Organizing for Our Fair Share
In my life, I’ve been a janitor, an airport worker, a welder, and a hotel worker. Now I am a union organizer. I fight for working-class people to have a good job with decent pay and dignity.
I believe everyone should be empowered to have their fair share. Everyone should be able to support their family and realize their dreams. If you are willing to work hard, you should be able to make it here in the U.S. But working hard doesn’t mean keeping your mouth shut and doing your job. Part of the hard work is fighting for what is right.
Sometimes you might feel disappointed, but don’t give up. When the economy goes bad, businesses lay people off. They get more aggressive with discipline. A union gets the workers together to educate them. We join together and say to the owners, “No, you’re not going to take our jobs away. You are not going to lower our wages.”
We also reach out to the politicians, churches, and the general public—to let them know about our struggle. How workers are treated is not just a workplace issue; it is also a community issue.
The real estate developers come to our city to make money in the big hotels. They are just thinking about how much profit they can make on each room. We say to them, “This is not just a place to make money. This is a community. We live here and shop here, and our children go to school here. The wages you pay us circulate through the whole community and make this a better place.” United, we can make sure they see us as a community, not just a way for them to get rich.
Before I started working in hotels, I was a welder. I helped build the “W” Hotel. But the economy crashed and there were no welding jobs. I trained to become a prep cook and got a job working for $15 per hour at the “W” Hotel. As a welder, I had been making $36 per hour.
When I started working at the “W,” it was not a union hotel. Working conditions were not good. They didn’t pay overtime. They fired people for no reason. The cocktail waitresses had to wear very short skirts and high heels. They worked 10-hour shifts. They had to put up with a lot of disrespect and harassment. The housekeepers had to clean 18-20 rooms per day. It is very strenuous work.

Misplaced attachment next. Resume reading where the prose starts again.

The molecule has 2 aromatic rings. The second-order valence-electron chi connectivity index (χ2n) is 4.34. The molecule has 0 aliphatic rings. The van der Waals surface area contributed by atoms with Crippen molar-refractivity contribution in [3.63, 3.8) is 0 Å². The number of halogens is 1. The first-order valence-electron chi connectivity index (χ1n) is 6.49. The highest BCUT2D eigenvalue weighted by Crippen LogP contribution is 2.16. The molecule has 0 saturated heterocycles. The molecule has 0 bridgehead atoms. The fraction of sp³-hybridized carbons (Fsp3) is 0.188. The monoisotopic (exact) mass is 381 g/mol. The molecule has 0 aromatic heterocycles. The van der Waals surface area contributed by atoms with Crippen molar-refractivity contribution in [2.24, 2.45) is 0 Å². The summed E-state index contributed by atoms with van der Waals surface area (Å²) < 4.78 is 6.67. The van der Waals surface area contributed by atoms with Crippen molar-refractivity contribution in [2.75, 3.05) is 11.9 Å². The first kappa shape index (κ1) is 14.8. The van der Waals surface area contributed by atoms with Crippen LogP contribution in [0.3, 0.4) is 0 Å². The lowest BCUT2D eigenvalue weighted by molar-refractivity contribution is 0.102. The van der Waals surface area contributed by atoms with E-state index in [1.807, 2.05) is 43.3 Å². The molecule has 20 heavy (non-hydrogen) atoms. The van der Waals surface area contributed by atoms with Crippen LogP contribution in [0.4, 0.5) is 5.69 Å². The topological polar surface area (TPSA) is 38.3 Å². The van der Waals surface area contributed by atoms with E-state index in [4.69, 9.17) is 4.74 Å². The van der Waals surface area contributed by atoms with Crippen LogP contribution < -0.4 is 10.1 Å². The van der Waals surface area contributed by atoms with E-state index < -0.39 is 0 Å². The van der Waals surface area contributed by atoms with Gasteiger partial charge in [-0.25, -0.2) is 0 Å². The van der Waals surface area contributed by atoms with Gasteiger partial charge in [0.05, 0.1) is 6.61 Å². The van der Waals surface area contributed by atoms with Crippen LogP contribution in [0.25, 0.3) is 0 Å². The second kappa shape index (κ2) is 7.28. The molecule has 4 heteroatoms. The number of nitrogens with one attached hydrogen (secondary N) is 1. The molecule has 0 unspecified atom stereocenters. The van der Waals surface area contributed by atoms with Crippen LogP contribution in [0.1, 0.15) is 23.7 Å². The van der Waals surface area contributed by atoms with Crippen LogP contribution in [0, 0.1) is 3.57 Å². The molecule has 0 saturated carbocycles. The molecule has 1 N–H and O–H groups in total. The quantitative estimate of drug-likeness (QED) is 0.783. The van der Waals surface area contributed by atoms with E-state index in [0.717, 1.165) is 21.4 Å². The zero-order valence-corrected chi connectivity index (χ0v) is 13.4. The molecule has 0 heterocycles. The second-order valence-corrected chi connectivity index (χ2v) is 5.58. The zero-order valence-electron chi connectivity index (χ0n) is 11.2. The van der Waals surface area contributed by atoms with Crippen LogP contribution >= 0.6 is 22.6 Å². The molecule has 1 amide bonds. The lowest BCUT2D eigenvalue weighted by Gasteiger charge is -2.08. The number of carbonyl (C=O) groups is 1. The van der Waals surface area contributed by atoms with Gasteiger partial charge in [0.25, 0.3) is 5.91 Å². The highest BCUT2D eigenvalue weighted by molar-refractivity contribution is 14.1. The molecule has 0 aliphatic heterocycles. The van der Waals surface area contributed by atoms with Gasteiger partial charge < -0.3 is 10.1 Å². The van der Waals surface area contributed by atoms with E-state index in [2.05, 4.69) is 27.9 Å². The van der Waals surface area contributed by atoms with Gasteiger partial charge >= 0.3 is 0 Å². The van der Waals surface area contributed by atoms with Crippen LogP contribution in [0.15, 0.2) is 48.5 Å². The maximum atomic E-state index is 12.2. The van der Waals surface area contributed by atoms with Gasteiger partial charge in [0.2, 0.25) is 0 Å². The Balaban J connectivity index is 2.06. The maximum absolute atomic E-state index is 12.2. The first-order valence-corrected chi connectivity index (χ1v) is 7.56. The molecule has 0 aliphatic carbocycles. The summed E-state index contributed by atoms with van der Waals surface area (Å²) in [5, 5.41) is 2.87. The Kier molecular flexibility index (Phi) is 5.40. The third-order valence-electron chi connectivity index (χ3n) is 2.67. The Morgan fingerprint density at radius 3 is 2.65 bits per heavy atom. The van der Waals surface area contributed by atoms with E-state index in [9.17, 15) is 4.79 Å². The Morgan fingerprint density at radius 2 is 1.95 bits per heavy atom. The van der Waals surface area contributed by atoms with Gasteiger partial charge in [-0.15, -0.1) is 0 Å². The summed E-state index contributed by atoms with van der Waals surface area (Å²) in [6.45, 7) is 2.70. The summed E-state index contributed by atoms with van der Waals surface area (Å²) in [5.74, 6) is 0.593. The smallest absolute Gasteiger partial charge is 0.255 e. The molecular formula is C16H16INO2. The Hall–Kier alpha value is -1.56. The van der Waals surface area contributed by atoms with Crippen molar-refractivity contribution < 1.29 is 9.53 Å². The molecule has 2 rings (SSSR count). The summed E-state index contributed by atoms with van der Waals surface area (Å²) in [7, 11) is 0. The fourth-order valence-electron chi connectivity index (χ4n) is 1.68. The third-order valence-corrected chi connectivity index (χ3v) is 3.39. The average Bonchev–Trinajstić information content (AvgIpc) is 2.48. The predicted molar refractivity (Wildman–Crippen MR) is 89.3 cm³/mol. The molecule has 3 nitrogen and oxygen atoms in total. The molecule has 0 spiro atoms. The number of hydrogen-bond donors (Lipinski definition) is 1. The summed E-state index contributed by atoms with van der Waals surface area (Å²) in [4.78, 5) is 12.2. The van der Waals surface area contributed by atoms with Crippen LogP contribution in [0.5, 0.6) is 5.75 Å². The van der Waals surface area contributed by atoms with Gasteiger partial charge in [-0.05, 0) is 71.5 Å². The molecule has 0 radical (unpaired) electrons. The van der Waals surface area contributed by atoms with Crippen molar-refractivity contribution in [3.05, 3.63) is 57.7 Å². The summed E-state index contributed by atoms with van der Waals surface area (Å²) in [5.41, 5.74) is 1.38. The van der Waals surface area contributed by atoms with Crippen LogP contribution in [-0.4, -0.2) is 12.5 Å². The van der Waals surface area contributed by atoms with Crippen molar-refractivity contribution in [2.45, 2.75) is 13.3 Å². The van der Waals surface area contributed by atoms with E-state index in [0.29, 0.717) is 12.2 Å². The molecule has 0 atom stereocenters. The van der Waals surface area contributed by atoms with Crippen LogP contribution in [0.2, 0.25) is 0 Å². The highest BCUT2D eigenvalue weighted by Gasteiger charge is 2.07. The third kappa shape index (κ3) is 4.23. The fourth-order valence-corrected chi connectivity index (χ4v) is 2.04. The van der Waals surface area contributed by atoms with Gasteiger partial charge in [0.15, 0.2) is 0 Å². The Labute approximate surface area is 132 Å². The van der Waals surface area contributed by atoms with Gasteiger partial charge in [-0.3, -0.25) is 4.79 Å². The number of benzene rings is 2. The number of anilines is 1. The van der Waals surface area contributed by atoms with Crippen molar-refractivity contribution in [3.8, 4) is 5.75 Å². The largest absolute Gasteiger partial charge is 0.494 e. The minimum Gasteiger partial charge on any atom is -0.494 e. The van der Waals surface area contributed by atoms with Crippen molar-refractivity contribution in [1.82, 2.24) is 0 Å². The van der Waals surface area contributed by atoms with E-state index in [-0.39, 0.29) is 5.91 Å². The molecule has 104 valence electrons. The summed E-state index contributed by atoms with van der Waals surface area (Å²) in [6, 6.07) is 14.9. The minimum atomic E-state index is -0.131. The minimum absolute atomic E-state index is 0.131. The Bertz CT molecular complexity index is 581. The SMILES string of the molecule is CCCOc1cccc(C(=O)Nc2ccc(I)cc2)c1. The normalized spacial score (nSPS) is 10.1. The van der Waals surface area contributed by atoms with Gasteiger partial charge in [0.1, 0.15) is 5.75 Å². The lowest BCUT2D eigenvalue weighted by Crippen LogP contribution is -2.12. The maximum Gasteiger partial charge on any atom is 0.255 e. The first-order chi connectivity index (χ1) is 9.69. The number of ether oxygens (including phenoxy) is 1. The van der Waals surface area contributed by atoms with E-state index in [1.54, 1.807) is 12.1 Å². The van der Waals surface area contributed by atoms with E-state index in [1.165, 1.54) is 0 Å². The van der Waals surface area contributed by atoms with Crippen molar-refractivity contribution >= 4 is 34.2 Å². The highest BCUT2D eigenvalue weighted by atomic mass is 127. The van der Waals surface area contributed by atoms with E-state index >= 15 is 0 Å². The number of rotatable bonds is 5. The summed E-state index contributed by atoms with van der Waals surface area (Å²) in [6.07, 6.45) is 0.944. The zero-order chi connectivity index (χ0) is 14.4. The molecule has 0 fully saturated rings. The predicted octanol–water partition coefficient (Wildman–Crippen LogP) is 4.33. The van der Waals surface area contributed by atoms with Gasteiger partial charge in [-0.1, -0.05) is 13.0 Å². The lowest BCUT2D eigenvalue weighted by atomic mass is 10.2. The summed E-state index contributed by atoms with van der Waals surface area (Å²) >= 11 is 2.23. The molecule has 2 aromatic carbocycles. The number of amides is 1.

We had no set schedule, so we could never make plans because we never knew when we were working from one week to the next. I was paying $116 per week for my family’s health and dental insurance. Even with health insurance, when my wife had a baby, we had to pay a $2700 deductible.
Five of us started talking. We held meetings with other workers. We met off the premises—secretly—at the McDonald’s or the food court across the street. We didn’t want management to know because we knew they wouldn’t like it and they’d find a way to punish the leaders. We brought housekeepers and cocktail waitresses together— people who had never had any reason to talk to each other before. But now we found out what we had in common—low wages and no respect. And we found we could connect around the idea of making the “W” a better place.
The hardest thing about organizing a union was trying to get people to understand that they have to stand up and fight for their rights. We brought in documents and charts that showed how much money the hotel was making off of us. We showed people that we were only asking for what was fair.
We spent three months having meetings at all times of the night in order to reach all the shifts. We had 15 committees and many new leaders in all the departments. I remember the day we had our union vote. It was May 11, 2010. We won by a huge majority.
It took about a year, and then we started seeing the benefits of being in a union. Family insurance decreased to $12 per week. The hotel put $7.20 per hour into a trust fund to pay for our pensions, education, and other benefits. The hourly pay for a prep cook went up to $18.45. We had job security, seniority, clear work schedules, and other protections. And the cocktail waitresses no longer have to wear high heeled shoes, and they got new uniforms— much more dignified!
Most importantly, we had a grievance procedure. If you feel like you aren’t being treated right, you are not alone. As a union, we back each other up.
About three months after we got the union, people started feeling more comfortable. They got more outspoken. They had a clear understanding of their rights and a way to fight for them.
I felt pretty good. I had done something for my fellow human beings. My wife worried that I would get fired. But all those co-workers, they trusted me. I became a shop steward. And now I am an organizer with the union, and I am trying to help other hotel workers get organized to bring in a union so they can fight for their rights.